Your Questions, Answered

Living with a condition like IBD can raise a lot of questions. Our health expert, Lisa, answers questions from participants who completed the 8-week program about IBD, nutrition, and pain management. Check out these questions posted by the Nori Health community.


Your questions, answered

Here are answers to questions submitted by people just like you. This Nori Health community completed the 8-week program and gained access to bonuses including personal Q&A, guided meditation, and ebook.


Can I cure my IBD?

Currently, there isn’t a cure for IBD. But the disease will have periods when it gets worse and periods when it’s not active. Focusing on keeping inflammation lower and following your doctor’s advice (including taking prescribed meditations) can help reduce the number and length of remissions you have.


Learn more: Ulcerative Colitis Inflammation and How to Prevent It


I’ve heard that I can get cancer easier. Is that true?

People who suffer from IBD have a slightly higher risk of developing certain cancers (risk usually begins about 8 years after diagnosis) but studies show that this varies a lot depending on each individual, the type of disease (higher risk in ulcerative colitis), and length of diagnosis.


A slightly reduced risk has been seen in patients with ulcerative colitis who are treated with anti-inflammatory drugs. You can also keep your risk as low as possible by focusing on healthy habits such as good nutrition and sleep. Talk to your doctor about getting screened early.


What supplements should I take?

Supplements have not been proven to lessen the disease, however, if your physician discovers that you’re deficient in certain nutrients, they may recommend that you take supplements in addition to what you regularly eat.


You may be able to get all the necessary nutrients from a well-balanced diet. But this depends on the severity of your condition, surgeries, and other complications. Common supplements that are recommended by the Crohn’s and Colitis Foundation for IBD patients are: calcium, iron, folic acid, vitamin D, vitamin A, vitamin E, vitamin K, vitamin B12, zinc, and probiotics.


It’s very important to check with your doctor before taking these. Check the label and avoid supplements with preservatives, sugar alcohols, and lactose since this may increase symptoms.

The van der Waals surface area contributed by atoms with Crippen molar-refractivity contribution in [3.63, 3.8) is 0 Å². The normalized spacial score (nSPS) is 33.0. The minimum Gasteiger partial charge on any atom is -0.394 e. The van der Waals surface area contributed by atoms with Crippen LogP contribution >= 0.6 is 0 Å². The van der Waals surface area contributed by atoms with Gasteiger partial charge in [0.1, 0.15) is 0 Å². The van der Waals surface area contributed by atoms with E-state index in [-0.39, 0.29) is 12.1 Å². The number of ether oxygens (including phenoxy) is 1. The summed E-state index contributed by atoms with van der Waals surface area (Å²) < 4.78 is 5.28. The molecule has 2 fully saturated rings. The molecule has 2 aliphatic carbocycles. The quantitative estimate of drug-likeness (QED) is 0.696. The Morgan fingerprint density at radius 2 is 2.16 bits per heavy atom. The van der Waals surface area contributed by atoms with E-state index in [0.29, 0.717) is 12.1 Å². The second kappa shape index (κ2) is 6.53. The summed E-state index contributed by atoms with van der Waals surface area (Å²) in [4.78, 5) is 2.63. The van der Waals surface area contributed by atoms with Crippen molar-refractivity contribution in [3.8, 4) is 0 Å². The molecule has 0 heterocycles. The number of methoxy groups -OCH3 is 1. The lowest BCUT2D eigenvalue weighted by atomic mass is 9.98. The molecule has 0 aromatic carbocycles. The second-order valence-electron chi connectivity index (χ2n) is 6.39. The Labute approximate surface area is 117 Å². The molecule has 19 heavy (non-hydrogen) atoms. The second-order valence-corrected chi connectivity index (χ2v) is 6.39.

Learn more: Ulcerative Colitis treatment (natural, and lifestyle changes)


How do I manage my pain?


It’s important to know that some alternative methods for pain management are not proven to be effective and some can be risky. It’s important to research them and discuss them with your physician before giving them a try.


One safe way to help manage pain is through mindfulness medication. This is a practice that welcomes you into the present moment. It may seem counterintuitive to check-in with your pain, but sometimes facing it can help slow down your breath and dissipate discomfort.


Learn more: Mindfulness Meditation for Pain Management 


It can also be helpful to focus on anti-inflammatory nutrients (ginger, green tea, turmeric) while limiting the more inflammatory foods (processed meats, sugar, junk food).


Learn more: IBS Pain: Alternative Ways to Make the Pain Go Away


If I feel good, do I have to keep taking my medication?


Always follow your doctor’s orders and check with them before making any changes to your medication. Even if you feel good, it’s important to continue taking your medicine. This is because if you stop taking some medications, your body may form antibodies against it, meaning that you could end up with allergic reactions to, or no benefit from, the medicine.


Fermented foods have helped me more than I can say. Why isn’t there more said about these things?


That’s great that fermented foods (kombucha, yogurt, kefir) have been helping you! If something helps and your doctor approves, by all means, stick to it.


Some studies suggest that gut microbiota (bacteria that naturally live there) play a role in triggering and worsening IBD. Probiotics have been suggested to help decrease IBD symptoms, but more research is needed to better understand the exact strains that have the greatest effects, the combination of prebiotics, and how well they stay in the gut.


Learn more: 8 Natural treatments for Crohn’s disease symptoms


Your health expert

Lisa Booth is a leading health expert and dietitian. She has coached IBD & IBS sufferers for over 10 years. She has worked for nutrition and mental health companies including and 8fit. She is currently the Co-Founder and Health Lead at Nori Health.

She understands the many challenges of living with a chronic disease and helps patients discover habit changes that promote an optimal quality of life.

Have another question?

This Q&A session is offered to participants who complete the last conversation in the Nori Health program.

If you have general questions about Nori Health and IBD, feel free to email: